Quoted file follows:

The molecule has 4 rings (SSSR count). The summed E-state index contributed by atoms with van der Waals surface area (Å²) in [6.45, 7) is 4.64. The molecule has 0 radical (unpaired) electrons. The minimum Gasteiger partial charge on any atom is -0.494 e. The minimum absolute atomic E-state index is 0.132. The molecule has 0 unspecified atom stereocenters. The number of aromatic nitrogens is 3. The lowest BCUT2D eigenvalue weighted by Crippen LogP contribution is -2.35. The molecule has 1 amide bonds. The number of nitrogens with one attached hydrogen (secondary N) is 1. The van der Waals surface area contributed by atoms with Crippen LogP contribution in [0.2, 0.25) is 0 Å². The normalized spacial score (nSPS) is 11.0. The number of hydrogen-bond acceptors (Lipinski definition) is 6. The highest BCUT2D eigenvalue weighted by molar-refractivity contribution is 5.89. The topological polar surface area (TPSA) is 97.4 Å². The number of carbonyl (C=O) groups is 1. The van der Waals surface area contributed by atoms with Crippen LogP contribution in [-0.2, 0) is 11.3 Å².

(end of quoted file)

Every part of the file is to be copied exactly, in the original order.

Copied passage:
The molecule has 4 rings (SSSR count). The summed E-state index contributed by atoms with van der Waals surface area (Å²) in [6.45, 7) is 4.64. The molecule has 0 radical (unpaired) electrons. The minimum Gasteiger partial charge on any atom is -0.494 e. The minimum absolute atomic E-state index is 0.132. The molecule has 0 unspecified atom stereocenters. The number of aromatic nitrogens is 3. The lowest BCUT2D eigenvalue weighted by Crippen LogP contribution is -2.35. The molecule has 1 amide bonds. The number of nitrogens with one attached hydrogen (secondary N) is 1. The van der Waals surface area contributed by atoms with Crippen LogP contribution in [0.2, 0.25) is 0 Å². The normalized spacial score (nSPS) is 11.0. The number of hydrogen-bond acceptors (Lipinski definition) is 6. The highest BCUT2D eigenvalue weighted by molar-refractivity contribution is 5.89. The topological polar surface area (TPSA) is 97.4 Å². The number of carbonyl (C=O) groups is 1. The van der Waals surface area contributed by atoms with Crippen LogP contribution in [-0.2, 0) is 11.3 Å².